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- Upon this sad news, Junius had, no heart to return to his country, but wrote a most affecting and affectionate letter to his inother, condoling with her upon their mutual loss, and at the samne tiine begging her to indulge no anxiety upon his account, because he was resolved to be no burden to her, but to trust in God's blessing upon his own industry for his future inaintenance and support. In this generous and tender resolution, he took upon hiin to assist in a school, under a minister of the Gospel at Geneva ; where, in the day time, he taught Latin, Greek, and Hebrew, and, for great part of the night, purslied his own proper studies in divinity and philosophy. But his feeble constitution could not endure a long continuance of such unremitted labours.

About this period, the head master of the school at Geneva died, and the chaplain of the hospital succeeded to him. The chaplainship was offered to Junius; but he declined it, partly lest it should hinder his studies, and partly because he did not wish to fix hinself for the present at Geneva. In 1565, however, he was made ininister of the Walloon church at Antwerp, which became a troublesome and dangerous situation to him. The Spaniards, who then possessed the Low Countries, were about to establish the inquisition, to which the principal people, of Brussels in particular, were very averse, and had a meeting to confer upon the best inode of preventing the execution of that diabolical tribunal. To this meeting Junius was called, and readily gave hisoassistance, both by his prayers and advice. His wisdom always inclined hiin to inoderation; and he opposed not only the inalicious attempts of the Papists, but the unbridled zeal of his Protestant friends, who were mitted a thousand outrages upou Protestants; upon which Denys Junius (Francis Junius's father) received a commission, as counsellor in the laws, froin the king, to enquire inio the authors of the sedition and punish them. Denys Junius went to Issoudon, accompanied only by three sheriff's officers, posting the rest in various places before he en. tered the city. His precautions, however, were of no use. The common people guessed the motive of his coming, and, scizing the gates, invested the commissioner's house, and entering by force, killed D. Junius, threw his body out of the window, dragged it through the streets, flung it to the dogs, and publicly forbade it burial. The king, out of iodignation at so horrid a murder, ordered the walls of Issoudon to be demolished; but the arret was changed, by the interest of some lords, beca::se the coin inissioner had been deemed a Lutheran for twenty four years.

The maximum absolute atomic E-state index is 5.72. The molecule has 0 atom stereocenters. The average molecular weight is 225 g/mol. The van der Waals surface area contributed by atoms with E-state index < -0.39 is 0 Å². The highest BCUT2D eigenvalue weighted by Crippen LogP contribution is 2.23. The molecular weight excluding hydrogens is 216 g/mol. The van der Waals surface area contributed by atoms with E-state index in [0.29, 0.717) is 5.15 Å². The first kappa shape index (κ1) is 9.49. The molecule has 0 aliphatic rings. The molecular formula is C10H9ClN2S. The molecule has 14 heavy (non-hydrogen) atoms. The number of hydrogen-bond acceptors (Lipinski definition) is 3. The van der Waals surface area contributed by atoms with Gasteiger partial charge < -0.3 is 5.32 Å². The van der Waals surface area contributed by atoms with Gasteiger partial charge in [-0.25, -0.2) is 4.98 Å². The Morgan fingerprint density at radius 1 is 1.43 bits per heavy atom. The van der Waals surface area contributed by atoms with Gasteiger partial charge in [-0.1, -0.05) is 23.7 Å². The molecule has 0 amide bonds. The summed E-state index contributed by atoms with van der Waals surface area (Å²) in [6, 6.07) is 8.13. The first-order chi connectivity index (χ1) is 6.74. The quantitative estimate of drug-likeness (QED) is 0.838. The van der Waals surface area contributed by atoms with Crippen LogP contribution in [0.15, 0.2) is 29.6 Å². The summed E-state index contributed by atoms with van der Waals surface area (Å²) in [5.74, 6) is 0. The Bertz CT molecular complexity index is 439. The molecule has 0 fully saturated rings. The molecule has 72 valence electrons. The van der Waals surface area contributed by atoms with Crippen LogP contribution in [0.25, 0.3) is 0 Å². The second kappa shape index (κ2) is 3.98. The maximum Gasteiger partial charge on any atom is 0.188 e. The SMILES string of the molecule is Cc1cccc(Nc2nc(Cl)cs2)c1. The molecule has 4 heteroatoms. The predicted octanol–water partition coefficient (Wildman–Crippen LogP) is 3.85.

sometimes disposed to go lengths, which neither religion por reason could justify. When he returned to Antwerp he published some “ Political Admonitions,” which gave great offence to the Papists. A reward was offered for the discovery and apprehension of the author; though, it seems, in this very paper, he had blamed the inteinperance and indiscretion of the Reformed, as well as condemned the violent proceedings of the Roman Catholics. By the style and manner, Junius was suspected to be the author, and very narrowly escaped from the designs of his enemies.

With all this love of moderation, and his earnest endea. vours to inculcate peace annong others, he could find none for himself. He was persecuted every where, and en. countered difficulties and dangers, which way soever he turned. But it pleased God wonderfully to preserve him, for his own glory and the good of souls. 'A rage of Reformation (as an affair of novelty) among the mob, not the sober zeal of true religion, over-ran the Low Countries about this time, and drave all before it. The outrageous multitudes brake into the churches, and swept away all the images, and paintings, and every “rag of the Whore of Babylon," before them. All this was done with the fury of madmen, instead of the orderly spirit of Christians. This conduct displeased Junius, who was concerned for the disgrace of the Protestant cause; and he, by opposing it, displeased many among the Reformed, who joined with the Papists themselves in persecuting him.

When Junius afterward returned to Antwerp, he found bimself excluded from the duties of his profession, by an ordinance of state, which enjoined, that, for the prevention of sedition, only two ministers should be allowed to preach there, and those two to be natives of the country, who should take an oath of allegiance to the prince. Jū. nins was an alien, and could not be naturalized if he would. From Antwerp he went to Limbourg, but found, like the great apostle, that, wherever he went, persecutions attended bim. He lost his library and all his goods by the removal. His labours here were attended with such success, that new dangers arose upon him on every side. In the inidst of which, he went on as long as he could with any degree of safety; but at last was obliged to fly, to preserve his life.

While he lived here, he was made an instrument of gracious relief to a poor widow, who had been for thirteen Vol, III.--No. 55.


years exercised with spiritual conflicts, alınost to desperation.' The Papists, inagining that she was possessed, plied her with exorcisms : her friends, believing her mad, lad on blows and bonds. She broke from her bonds, and took to the woods, avoiding the sigł:t of man, lest she should undergo a repetition of this sort of discipline. At length she was caught and brought to Junius, who soon discovered the cause of her disorder, which arose from the fear of perdition: and this fear sprang from the excessive attention and care she had been obliged to pay to her nine fatherless children, which had taken her off from all religious duties, and in particular from the mass, which she had once constantly frequented. Our divine, perceiving the disease, recurred to the Bible for a medicine, froin which he shewed her the vain pageantry, idolatry, and corruption of the papistical inass, and at the same time, after laying open the Gospel of salvation to her mind, shewed to her, that her honest industry in behalf of her children was far inore acceptable to God, being commanded of him, than ten thousand idle masses, which never were commanded. In short, he was enabled to quiet the woman's horrors, and to give that balm to her conscience, which soon dispelled all her melancholy, to the no sinall astonishment of those who had known her before.